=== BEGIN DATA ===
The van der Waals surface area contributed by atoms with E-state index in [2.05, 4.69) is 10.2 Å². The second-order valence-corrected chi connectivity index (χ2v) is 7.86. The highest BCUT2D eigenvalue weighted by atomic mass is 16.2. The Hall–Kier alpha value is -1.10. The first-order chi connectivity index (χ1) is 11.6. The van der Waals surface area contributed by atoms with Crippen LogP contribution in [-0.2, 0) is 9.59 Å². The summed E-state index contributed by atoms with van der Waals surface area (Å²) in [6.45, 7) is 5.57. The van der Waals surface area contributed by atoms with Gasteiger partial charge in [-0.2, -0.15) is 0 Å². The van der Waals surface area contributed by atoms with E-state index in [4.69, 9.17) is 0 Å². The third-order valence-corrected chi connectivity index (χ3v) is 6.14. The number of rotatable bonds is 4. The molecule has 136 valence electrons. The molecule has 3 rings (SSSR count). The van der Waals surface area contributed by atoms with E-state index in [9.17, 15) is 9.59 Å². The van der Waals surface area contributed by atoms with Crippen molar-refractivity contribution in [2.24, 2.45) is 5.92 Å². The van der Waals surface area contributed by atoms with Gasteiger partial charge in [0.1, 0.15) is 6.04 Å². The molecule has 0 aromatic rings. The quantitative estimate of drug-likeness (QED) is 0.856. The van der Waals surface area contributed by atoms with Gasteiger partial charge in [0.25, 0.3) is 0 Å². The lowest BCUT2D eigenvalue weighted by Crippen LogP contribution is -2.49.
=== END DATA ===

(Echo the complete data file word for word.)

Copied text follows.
The van der Waals surface area contributed by atoms with E-state index in [2.05, 4.69) is 10.2 Å². The second-order valence-corrected chi connectivity index (χ2v) is 7.86. The highest BCUT2D eigenvalue weighted by atomic mass is 16.2. The Hall–Kier alpha value is -1.10. The first-order chi connectivity index (χ1) is 11.6. The van der Waals surface area contributed by atoms with Crippen LogP contribution in [-0.2, 0) is 9.59 Å². The summed E-state index contributed by atoms with van der Waals surface area (Å²) in [6.45, 7) is 5.57. The van der Waals surface area contributed by atoms with Gasteiger partial charge in [-0.2, -0.15) is 0 Å². The van der Waals surface area contributed by atoms with E-state index in [4.69, 9.17) is 0 Å². The third-order valence-corrected chi connectivity index (χ3v) is 6.14. The number of rotatable bonds is 4. The molecule has 136 valence electrons. The molecule has 3 rings (SSSR count). The van der Waals surface area contributed by atoms with E-state index in [9.17, 15) is 9.59 Å². The van der Waals surface area contributed by atoms with Crippen molar-refractivity contribution in [2.24, 2.45) is 5.92 Å². The van der Waals surface area contributed by atoms with Gasteiger partial charge in [0.1, 0.15) is 6.04 Å². The molecule has 0 aromatic rings. The quantitative estimate of drug-likeness (QED) is 0.856. The van der Waals surface area contributed by atoms with Gasteiger partial charge in [0.25, 0.3) is 0 Å². The lowest BCUT2D eigenvalue weighted by Crippen LogP contribution is -2.49.